plural: oxymora, oxymorons


"So fair and foul a day I have not seen!"

William Shakespeare

An oxymoron is a figure of speech that deliberately uses two contradictory ideas. This contradiction creates a paradoxical image in the reader or listener's mind that generates a new concept or meaning for the whole. Some typical oxymorons are:

  • a living death
  • sometimes you have to be cruel to be kind
  • a deafening silence
  • bitter-sweet
  • The Sounds of Silence (song title)
  • make haste slowly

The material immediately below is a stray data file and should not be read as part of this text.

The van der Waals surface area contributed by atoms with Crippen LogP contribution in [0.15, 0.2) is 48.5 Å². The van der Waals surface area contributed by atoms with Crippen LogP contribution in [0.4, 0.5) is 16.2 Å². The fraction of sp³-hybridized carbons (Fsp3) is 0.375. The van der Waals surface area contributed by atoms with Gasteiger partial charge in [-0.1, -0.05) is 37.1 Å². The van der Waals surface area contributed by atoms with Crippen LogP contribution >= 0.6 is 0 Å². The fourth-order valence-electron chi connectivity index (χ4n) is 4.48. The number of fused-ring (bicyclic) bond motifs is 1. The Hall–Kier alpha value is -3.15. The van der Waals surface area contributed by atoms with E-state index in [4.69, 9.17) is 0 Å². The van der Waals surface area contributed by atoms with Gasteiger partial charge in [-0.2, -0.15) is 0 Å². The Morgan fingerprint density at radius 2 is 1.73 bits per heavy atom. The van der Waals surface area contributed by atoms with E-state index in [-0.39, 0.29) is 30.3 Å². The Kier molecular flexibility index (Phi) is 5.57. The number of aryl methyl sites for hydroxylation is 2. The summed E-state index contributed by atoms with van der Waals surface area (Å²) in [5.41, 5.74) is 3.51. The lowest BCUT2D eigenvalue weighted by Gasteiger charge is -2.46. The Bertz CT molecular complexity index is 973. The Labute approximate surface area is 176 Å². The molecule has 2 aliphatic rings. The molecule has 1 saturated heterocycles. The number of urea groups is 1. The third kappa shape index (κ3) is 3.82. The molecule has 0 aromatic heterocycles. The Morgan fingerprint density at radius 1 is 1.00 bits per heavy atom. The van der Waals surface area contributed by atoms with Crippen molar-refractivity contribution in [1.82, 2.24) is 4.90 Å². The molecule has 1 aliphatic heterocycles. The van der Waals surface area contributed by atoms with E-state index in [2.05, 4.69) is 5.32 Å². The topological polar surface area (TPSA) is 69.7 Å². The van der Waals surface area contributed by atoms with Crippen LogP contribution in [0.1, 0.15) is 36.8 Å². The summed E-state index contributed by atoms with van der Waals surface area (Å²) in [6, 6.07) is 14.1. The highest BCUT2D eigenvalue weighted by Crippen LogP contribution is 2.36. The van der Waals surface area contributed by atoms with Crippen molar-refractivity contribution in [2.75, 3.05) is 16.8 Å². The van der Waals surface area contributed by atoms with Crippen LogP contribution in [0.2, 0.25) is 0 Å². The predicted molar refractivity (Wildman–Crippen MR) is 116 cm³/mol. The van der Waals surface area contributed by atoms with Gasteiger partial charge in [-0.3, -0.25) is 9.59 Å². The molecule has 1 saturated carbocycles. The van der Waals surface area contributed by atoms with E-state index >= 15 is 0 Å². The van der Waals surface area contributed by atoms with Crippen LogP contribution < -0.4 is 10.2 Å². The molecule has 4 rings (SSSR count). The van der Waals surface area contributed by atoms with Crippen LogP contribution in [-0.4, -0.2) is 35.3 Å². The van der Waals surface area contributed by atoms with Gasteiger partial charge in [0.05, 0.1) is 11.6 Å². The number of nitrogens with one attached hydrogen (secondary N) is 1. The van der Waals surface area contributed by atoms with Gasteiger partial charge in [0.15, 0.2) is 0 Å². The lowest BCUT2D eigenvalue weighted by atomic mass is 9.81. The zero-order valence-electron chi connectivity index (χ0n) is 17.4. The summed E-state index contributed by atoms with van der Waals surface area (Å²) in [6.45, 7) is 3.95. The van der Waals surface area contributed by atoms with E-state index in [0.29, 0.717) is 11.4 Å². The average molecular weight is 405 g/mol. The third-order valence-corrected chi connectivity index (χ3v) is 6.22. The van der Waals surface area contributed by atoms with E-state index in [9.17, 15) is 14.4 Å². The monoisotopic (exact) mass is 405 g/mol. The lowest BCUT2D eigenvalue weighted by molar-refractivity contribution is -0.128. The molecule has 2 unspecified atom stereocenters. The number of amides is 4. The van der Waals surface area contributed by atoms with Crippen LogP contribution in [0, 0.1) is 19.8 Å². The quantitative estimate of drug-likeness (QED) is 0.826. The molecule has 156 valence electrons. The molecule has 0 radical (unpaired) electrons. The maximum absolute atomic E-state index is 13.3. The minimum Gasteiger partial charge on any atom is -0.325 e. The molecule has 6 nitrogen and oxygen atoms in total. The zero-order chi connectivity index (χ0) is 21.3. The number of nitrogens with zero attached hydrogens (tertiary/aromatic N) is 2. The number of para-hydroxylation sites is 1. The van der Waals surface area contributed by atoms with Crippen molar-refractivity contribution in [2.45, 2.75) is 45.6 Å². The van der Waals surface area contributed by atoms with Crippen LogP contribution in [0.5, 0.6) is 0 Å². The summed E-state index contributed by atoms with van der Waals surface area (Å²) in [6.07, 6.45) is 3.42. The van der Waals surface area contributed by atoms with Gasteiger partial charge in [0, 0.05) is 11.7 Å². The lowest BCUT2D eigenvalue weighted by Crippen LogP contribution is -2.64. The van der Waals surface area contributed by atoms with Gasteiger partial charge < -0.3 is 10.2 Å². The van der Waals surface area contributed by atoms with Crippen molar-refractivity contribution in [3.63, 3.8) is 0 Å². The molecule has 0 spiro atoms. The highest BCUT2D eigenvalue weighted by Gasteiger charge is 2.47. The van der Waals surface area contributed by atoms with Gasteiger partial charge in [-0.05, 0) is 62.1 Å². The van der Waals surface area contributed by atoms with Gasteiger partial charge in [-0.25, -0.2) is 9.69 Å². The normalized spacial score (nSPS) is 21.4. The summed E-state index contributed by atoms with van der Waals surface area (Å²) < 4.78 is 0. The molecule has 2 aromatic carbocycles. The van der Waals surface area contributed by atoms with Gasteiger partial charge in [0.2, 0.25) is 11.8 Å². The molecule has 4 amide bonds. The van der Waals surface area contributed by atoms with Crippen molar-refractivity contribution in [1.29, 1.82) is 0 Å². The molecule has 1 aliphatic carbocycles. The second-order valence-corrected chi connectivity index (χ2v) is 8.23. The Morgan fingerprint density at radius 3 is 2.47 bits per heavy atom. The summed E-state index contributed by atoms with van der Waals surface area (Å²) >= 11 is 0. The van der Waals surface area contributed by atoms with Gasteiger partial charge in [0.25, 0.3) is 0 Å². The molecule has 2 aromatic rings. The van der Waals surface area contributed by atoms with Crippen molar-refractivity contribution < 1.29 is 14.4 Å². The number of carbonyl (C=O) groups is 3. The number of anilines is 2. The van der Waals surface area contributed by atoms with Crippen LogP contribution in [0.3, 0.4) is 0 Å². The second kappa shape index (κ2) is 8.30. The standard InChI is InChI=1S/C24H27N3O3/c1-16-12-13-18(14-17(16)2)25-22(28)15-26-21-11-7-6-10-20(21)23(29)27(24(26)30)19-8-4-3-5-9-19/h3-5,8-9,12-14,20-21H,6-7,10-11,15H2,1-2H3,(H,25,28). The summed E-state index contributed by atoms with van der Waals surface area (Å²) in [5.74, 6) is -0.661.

• he was conspicuous by his absence

Pseudo Oxymorons

In the standard meaning of oxymoron the contradiction is deliberate. However, in popular usage oxymoron is sometimes used to mean "contradiction in terms", where the contradiction is unintentional. Such expressions, unlike real oxymorons, are commonly used without any sense of paradox in everyday language, for example:

  • anecdotal evidence
  • friendly fire
  • pretty ugly

A common attempt at humour is to describe a certain phrase as an oxymoron, implying that the two parts of the phrase are mutually exclusive and that consequently the phrase as a whole must be nonsensical:

  • airline food
  • American culture
  • Microsoft security
  • Microsoft Works
  • military intelligence